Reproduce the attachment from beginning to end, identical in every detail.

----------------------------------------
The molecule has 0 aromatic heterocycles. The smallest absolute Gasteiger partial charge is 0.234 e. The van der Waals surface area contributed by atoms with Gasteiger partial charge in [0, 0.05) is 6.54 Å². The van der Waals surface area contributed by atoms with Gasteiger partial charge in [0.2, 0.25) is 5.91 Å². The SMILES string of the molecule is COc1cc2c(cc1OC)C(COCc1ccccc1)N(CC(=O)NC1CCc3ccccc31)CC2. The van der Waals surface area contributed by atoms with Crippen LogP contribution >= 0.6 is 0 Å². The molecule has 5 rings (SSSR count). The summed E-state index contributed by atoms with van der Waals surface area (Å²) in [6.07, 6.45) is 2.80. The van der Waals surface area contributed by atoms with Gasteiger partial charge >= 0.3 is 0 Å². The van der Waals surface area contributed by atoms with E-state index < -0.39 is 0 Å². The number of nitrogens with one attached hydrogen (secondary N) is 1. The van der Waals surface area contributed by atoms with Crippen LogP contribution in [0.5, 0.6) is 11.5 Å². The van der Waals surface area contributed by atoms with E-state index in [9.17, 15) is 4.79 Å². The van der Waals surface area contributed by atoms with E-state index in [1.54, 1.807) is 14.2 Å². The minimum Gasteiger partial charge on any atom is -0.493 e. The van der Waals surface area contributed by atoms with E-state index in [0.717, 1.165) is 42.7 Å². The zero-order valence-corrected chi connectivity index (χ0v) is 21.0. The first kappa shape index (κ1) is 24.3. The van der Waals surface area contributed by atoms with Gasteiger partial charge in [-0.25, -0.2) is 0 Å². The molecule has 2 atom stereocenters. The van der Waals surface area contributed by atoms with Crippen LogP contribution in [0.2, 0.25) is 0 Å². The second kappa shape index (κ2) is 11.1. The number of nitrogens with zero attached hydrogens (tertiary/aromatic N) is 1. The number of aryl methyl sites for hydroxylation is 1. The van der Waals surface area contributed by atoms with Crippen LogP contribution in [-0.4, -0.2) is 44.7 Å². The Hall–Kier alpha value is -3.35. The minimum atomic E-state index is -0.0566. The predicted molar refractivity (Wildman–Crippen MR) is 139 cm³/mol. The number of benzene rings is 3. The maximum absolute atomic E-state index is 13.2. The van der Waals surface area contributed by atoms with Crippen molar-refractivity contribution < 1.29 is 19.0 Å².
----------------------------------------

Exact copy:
The molecule has 0 aromatic heterocycles. The smallest absolute Gasteiger partial charge is 0.234 e. The van der Waals surface area contributed by atoms with Gasteiger partial charge in [0, 0.05) is 6.54 Å². The van der Waals surface area contributed by atoms with Gasteiger partial charge in [0.2, 0.25) is 5.91 Å². The SMILES string of the molecule is COc1cc2c(cc1OC)C(COCc1ccccc1)N(CC(=O)NC1CCc3ccccc31)CC2. The van der Waals surface area contributed by atoms with Crippen LogP contribution >= 0.6 is 0 Å². The molecule has 5 rings (SSSR count). The summed E-state index contributed by atoms with van der Waals surface area (Å²) in [6.07, 6.45) is 2.80. The van der Waals surface area contributed by atoms with Gasteiger partial charge >= 0.3 is 0 Å². The van der Waals surface area contributed by atoms with E-state index < -0.39 is 0 Å². The number of nitrogens with one attached hydrogen (secondary N) is 1. The van der Waals surface area contributed by atoms with Crippen LogP contribution in [0.5, 0.6) is 11.5 Å². The van der Waals surface area contributed by atoms with E-state index in [9.17, 15) is 4.79 Å². The van der Waals surface area contributed by atoms with E-state index in [1.54, 1.807) is 14.2 Å². The minimum Gasteiger partial charge on any atom is -0.493 e. The van der Waals surface area contributed by atoms with E-state index in [0.717, 1.165) is 42.7 Å². The zero-order valence-corrected chi connectivity index (χ0v) is 21.0. The first kappa shape index (κ1) is 24.3. The van der Waals surface area contributed by atoms with Gasteiger partial charge in [-0.25, -0.2) is 0 Å². The molecule has 2 atom stereocenters. The van der Waals surface area contributed by atoms with Crippen LogP contribution in [0.2, 0.25) is 0 Å². The second kappa shape index (κ2) is 11.1. The number of nitrogens with zero attached hydrogens (tertiary/aromatic N) is 1. The number of aryl methyl sites for hydroxylation is 1. The van der Waals surface area contributed by atoms with Crippen LogP contribution in [-0.4, -0.2) is 44.7 Å². The Hall–Kier alpha value is -3.35. The minimum atomic E-state index is -0.0566. The predicted molar refractivity (Wildman–Crippen MR) is 139 cm³/mol. The number of benzene rings is 3. The maximum absolute atomic E-state index is 13.2. The van der Waals surface area contributed by atoms with Crippen molar-refractivity contribution < 1.29 is 19.0 Å².